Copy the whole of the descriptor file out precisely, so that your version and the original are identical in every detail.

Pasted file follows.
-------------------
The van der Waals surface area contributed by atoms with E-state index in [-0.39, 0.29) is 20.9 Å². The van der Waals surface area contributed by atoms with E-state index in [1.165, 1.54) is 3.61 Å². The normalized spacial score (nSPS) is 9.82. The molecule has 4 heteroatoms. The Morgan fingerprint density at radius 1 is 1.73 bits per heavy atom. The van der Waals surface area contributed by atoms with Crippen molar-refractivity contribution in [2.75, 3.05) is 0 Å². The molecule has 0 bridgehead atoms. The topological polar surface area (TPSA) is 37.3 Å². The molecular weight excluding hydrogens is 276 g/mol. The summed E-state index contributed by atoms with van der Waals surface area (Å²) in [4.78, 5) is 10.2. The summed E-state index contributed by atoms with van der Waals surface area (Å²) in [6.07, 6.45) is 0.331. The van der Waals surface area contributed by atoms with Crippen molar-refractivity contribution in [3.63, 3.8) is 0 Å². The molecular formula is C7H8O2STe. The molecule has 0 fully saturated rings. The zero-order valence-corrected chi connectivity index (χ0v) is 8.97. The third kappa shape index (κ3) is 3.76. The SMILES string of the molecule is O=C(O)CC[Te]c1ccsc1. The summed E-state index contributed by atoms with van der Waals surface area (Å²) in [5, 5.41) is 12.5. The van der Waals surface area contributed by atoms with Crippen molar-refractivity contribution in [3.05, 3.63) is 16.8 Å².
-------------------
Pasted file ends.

The van der Waals surface area contributed by atoms with E-state index in [-0.39, 0.29) is 20.9 Å². The van der Waals surface area contributed by atoms with E-state index in [1.165, 1.54) is 3.61 Å². The normalized spacial score (nSPS) is 9.82. The molecule has 4 heteroatoms. The Morgan fingerprint density at radius 1 is 1.73 bits per heavy atom. The van der Waals surface area contributed by atoms with Crippen molar-refractivity contribution in [2.75, 3.05) is 0 Å². The molecule has 0 bridgehead atoms. The topological polar surface area (TPSA) is 37.3 Å². The molecular weight excluding hydrogens is 276 g/mol. The summed E-state index contributed by atoms with van der Waals surface area (Å²) in [4.78, 5) is 10.2. The summed E-state index contributed by atoms with van der Waals surface area (Å²) in [6.07, 6.45) is 0.331. The van der Waals surface area contributed by atoms with Crippen molar-refractivity contribution in [3.63, 3.8) is 0 Å². The molecular formula is C7H8O2STe. The molecule has 0 fully saturated rings. The zero-order valence-corrected chi connectivity index (χ0v) is 8.97. The third kappa shape index (κ3) is 3.76. The SMILES string of the molecule is O=C(O)CC[Te]c1ccsc1. The summed E-state index contributed by atoms with van der Waals surface area (Å²) in [5, 5.41) is 12.5. The van der Waals surface area contributed by atoms with Crippen molar-refractivity contribution in [3.05, 3.63) is 16.8 Å².